CAIRO: Arab countries should resist funding Sunni fighters in what is turning into a cross-border war between Iraq and Syria because that support eventually could help the fast-spreading insurgency in Iraq, U.S. Secretary of State John Kerry said Sunday.
Kerry said the Islamic State of Iraq and the Levant has become a threat to the entire Mideast, and perhaps beyond.
"This is a critical moment," Kerry said after meeting with Egyptian President Abdel-Fattah el-Sissi.
He said the group is a "threat not only to Iraq, but to the entire region."
The U.S. is looking for ways to work with Mideast nations, most of them led by Sunni governments, to curb the group's growth.
Some officials in the United States and the Mideast have suggested privately that Iraqi Prime Minister Nouri al-Maliki must leave office before Iraq's Sunnis will believe their concerns will be heard by the Shiite-led government in Baghdad.
But al-Maliki has showed no indication he is willing to step down, and his political party won the most votes in national elections in April.
Both Kerry and Egyptian Foreign Minister Sameh Shoukri said it's up to Iraqis to decide their leaders, but at the same time they said Baghdad must create an inclusive government if it hopes to quell the violence.
Shoukry, in a joint news conference with Kerry, said Egypt is worried about any spillover effects the unrest in Iraq will cause its Arab neighbors.
He said Egypt is looking to work with other countries to help the Iraqi people.
Kerry arrived in Egypt Sunday on a surprise trip to push for democracy in the politically tumultuous country as Washington quietly released $572 million in military aid.
Kerry, the highest-ranking U.S. official to visit since President Abdel Fattah al-Sisi came to power, was to press the former army chief during his lightning trip to install greater political freedoms and discuss security challenges.
The top U.S. diplomat's tour is also focused on trying to find a political solution in Iraq, where Islamic militants were Sunday making new gains in an offensive that has triggered international alarm.
"Obviously this is a critical moment of transition in Egypt, enormous challenges," Kerry said as he met newly-appointed Shoukri.
But he vowed "the US is very interested in working closely" with the new government "in order to make this transition as rapidly and smoothly as possible."
Since President Mohammad Morsi was toppled by Sisi in July 2013, a government crackdown on his supporters has left more than 1,400 people dead in street clashes and at least 15,000 jailed.
U.S. officials warned Washington has deep concerns about the government's "polarizing tactics" and acknowledged they were "balancing" different strategic interests in what is a "complicated" relationship.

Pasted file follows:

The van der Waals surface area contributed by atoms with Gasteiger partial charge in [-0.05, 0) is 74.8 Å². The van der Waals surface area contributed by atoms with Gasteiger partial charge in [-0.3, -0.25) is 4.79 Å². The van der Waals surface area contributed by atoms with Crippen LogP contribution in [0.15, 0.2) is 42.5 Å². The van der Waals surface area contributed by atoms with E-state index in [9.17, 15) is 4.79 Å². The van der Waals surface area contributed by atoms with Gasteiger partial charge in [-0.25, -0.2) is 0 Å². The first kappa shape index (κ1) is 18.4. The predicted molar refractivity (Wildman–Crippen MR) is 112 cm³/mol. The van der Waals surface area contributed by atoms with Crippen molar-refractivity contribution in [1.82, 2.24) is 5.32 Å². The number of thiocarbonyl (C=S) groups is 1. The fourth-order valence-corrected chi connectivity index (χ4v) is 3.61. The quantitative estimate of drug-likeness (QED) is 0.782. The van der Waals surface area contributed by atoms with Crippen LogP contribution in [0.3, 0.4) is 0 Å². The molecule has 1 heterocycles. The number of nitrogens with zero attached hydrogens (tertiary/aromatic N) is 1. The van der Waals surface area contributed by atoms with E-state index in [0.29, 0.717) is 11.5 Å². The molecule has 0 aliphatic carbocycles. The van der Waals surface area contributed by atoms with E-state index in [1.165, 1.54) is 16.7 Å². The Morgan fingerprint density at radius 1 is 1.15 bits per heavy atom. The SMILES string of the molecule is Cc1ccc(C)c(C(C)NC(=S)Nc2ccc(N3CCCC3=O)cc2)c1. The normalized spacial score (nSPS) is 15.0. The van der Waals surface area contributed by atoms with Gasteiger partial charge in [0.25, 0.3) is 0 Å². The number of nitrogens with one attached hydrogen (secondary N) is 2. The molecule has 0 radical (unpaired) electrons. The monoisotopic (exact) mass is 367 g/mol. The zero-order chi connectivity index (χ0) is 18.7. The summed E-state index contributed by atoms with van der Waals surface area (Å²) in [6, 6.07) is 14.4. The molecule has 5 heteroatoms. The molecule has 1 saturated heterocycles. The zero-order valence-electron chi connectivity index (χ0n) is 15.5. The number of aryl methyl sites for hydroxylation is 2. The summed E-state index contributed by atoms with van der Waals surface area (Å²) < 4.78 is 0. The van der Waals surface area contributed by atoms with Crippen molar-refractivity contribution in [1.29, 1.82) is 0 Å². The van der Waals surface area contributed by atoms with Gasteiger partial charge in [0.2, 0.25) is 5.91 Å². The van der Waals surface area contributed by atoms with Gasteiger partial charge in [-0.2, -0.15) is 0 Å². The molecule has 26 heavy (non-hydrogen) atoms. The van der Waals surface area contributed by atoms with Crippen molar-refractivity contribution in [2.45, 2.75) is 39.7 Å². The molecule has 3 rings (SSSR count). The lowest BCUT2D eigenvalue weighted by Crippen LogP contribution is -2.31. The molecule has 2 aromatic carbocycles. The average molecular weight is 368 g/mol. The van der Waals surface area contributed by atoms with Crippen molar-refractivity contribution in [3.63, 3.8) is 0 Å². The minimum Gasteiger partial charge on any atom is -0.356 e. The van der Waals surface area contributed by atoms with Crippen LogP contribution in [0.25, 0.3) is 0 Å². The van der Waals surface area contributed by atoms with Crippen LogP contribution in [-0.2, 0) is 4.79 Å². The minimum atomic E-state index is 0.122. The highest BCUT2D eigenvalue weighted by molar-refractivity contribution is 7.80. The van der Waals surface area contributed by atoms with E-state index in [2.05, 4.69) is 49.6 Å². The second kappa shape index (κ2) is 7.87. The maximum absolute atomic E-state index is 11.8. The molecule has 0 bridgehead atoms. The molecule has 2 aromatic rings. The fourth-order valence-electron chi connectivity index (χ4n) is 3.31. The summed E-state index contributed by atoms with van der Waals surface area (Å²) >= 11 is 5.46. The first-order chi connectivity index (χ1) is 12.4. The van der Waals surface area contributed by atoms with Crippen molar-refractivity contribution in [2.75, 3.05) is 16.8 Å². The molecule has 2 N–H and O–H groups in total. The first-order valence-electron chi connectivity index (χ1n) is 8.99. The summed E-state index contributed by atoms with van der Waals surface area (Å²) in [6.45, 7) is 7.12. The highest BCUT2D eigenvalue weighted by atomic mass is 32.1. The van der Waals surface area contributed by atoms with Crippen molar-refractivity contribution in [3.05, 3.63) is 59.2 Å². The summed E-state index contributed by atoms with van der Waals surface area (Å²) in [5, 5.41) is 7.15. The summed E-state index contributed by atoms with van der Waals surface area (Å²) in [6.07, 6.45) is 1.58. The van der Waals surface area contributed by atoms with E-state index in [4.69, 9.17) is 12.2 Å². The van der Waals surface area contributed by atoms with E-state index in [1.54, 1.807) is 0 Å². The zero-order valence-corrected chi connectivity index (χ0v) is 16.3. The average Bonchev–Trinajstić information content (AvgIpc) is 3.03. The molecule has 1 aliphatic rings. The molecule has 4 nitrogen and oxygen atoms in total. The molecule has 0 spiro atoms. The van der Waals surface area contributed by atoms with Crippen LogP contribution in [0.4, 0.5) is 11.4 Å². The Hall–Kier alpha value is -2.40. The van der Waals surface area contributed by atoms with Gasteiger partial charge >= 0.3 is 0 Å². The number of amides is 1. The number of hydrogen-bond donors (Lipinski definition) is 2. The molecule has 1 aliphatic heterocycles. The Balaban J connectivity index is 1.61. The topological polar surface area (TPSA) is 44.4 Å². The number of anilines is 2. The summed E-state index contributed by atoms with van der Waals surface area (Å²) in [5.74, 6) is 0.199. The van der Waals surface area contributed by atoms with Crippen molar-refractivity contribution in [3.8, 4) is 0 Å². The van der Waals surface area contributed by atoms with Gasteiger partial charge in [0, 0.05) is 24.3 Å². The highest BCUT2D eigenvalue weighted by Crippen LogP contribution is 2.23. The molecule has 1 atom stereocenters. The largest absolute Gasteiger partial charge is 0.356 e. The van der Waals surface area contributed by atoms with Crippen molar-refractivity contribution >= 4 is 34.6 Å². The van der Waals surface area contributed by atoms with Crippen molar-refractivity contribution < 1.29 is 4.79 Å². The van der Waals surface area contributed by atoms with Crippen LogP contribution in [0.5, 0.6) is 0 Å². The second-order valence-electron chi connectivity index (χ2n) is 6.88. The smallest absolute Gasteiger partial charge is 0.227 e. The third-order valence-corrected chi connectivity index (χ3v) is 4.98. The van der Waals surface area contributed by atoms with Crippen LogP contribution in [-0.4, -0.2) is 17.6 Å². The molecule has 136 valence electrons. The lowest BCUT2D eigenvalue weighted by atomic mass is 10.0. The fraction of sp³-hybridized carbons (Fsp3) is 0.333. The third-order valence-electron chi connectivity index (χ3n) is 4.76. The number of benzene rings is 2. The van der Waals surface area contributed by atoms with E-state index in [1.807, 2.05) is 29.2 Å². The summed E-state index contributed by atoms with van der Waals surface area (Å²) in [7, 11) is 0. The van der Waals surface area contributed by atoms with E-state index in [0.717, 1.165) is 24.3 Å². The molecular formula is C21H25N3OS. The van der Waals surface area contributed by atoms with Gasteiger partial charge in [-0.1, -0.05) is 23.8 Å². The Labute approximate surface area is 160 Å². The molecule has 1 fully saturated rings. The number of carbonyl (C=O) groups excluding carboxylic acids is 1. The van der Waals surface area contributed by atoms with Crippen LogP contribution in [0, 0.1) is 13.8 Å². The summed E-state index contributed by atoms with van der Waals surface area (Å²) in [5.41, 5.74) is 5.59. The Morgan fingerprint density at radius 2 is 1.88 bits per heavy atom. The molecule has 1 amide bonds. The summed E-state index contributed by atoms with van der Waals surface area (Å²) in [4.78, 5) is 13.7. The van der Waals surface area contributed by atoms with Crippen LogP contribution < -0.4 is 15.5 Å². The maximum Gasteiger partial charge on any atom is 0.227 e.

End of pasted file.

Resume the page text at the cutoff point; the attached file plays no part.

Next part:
Kerry's visit comes a day after an Egyptian court confirmed death sentences for 183 Islamists, including Muslim Brotherhood chief Mohammad Badie, after a speedy mass trial that sparked an international outcry.
Kerry's latest diplomatic mission, that will also see him visit Amman, Brussels and Paris, is expected to focus on uniting Iraq's fractious leaders and urging its neighbors to use their sway to ensure the speedy formation of a new government while cutting the flow of funds to the militants.
U.S. officials also revealed that $572 million in aid, which had been frozen since October, was released to the Cairo government about 10 days ago after finally winning a green light from Congress. It will mainly go to pay existing defense contracts.
U.S. officials announced in April they planned to resume some of the annual $1.5 billion in mostly military aid to Cairo, including 10 Apache helicopter gunships for counterterrorism efforts in the Sinai Peninsula.
But the aircraft remain in storage in the U.S., an official confirmed Sunday.
Sisi won some 97 percent of the vote in May elections nearly a year after the toppling of Morsi, and installed an interim government.
"There's a strong desire on the part of the United States for this transition to succeed," a senior State Department official told reporters traveling with Kerry.
"We have a longstanding relationship ... that's built on several different pillars. It's at a difficult juncture right now, that's true, and we have serious concerns about the political environment," the official said.
Egypt, one of only two Arab nations to have a peace treaty with Israel, has long been seen as a key strategic ally and a cornerstone to regional stability.
But the political turmoil since the 2011 uprising that toppled strongman Hosni Mubarak has paralyzed Egypt, leaving it more concerned with domestic problems than regional matters despite the upheavals of the Arab Spring.
Shoukri hoped for "a fruitful discussion" saying Kerry's trip was "a very important visit for us and for our bilateral relations, and also given the regional situation."
Washington's concerns about Cairo include a new law controlling demonstrations, "the lack of space for dissent, mass trials and death sentences," the official said.
"We are concerned that some of the tactics they're using to address their security issues are polarising... they in some ways radicalize certain aspects of Egyptian society in ways that are not supportive of overall stability."
Kerry was also hearing directly from civil society leaders about the situation in the country in a roundtable at a Cairo hotel.
Kerry will insist in his meetings that the United States still needs to see a return to the rule of law if U.S.-Egypt ties are to improve.